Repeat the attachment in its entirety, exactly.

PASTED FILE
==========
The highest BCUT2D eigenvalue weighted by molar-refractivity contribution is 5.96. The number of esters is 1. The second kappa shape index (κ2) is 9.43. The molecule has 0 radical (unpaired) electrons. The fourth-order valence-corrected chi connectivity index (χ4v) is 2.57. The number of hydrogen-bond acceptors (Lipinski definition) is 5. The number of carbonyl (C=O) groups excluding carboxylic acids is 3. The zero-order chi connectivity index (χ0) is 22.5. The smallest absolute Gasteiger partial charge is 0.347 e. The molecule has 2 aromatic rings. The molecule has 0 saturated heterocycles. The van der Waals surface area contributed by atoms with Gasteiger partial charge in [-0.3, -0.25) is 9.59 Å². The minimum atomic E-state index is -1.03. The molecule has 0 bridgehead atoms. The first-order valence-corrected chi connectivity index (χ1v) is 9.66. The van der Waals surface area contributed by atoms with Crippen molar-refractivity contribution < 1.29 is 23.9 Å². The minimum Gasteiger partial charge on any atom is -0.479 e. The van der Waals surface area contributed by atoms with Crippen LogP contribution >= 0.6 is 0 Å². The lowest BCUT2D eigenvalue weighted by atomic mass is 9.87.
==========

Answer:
The highest BCUT2D eigenvalue weighted by molar-refractivity contribution is 5.96. The number of esters is 1. The second kappa shape index (κ2) is 9.43. The molecule has 0 radical (unpaired) electrons. The fourth-order valence-corrected chi connectivity index (χ4v) is 2.57. The number of hydrogen-bond acceptors (Lipinski definition) is 5. The number of carbonyl (C=O) groups excluding carboxylic acids is 3. The zero-order chi connectivity index (χ0) is 22.5. The smallest absolute Gasteiger partial charge is 0.347 e. The molecule has 2 aromatic rings. The molecule has 0 saturated heterocycles. The van der Waals surface area contributed by atoms with Gasteiger partial charge in [-0.3, -0.25) is 9.59 Å². The minimum atomic E-state index is -1.03. The molecule has 0 bridgehead atoms. The first-order valence-corrected chi connectivity index (χ1v) is 9.66. The van der Waals surface area contributed by atoms with Crippen molar-refractivity contribution < 1.29 is 23.9 Å². The minimum Gasteiger partial charge on any atom is -0.479 e. The van der Waals surface area contributed by atoms with Crippen LogP contribution >= 0.6 is 0 Å². The lowest BCUT2D eigenvalue weighted by atomic mass is 9.87.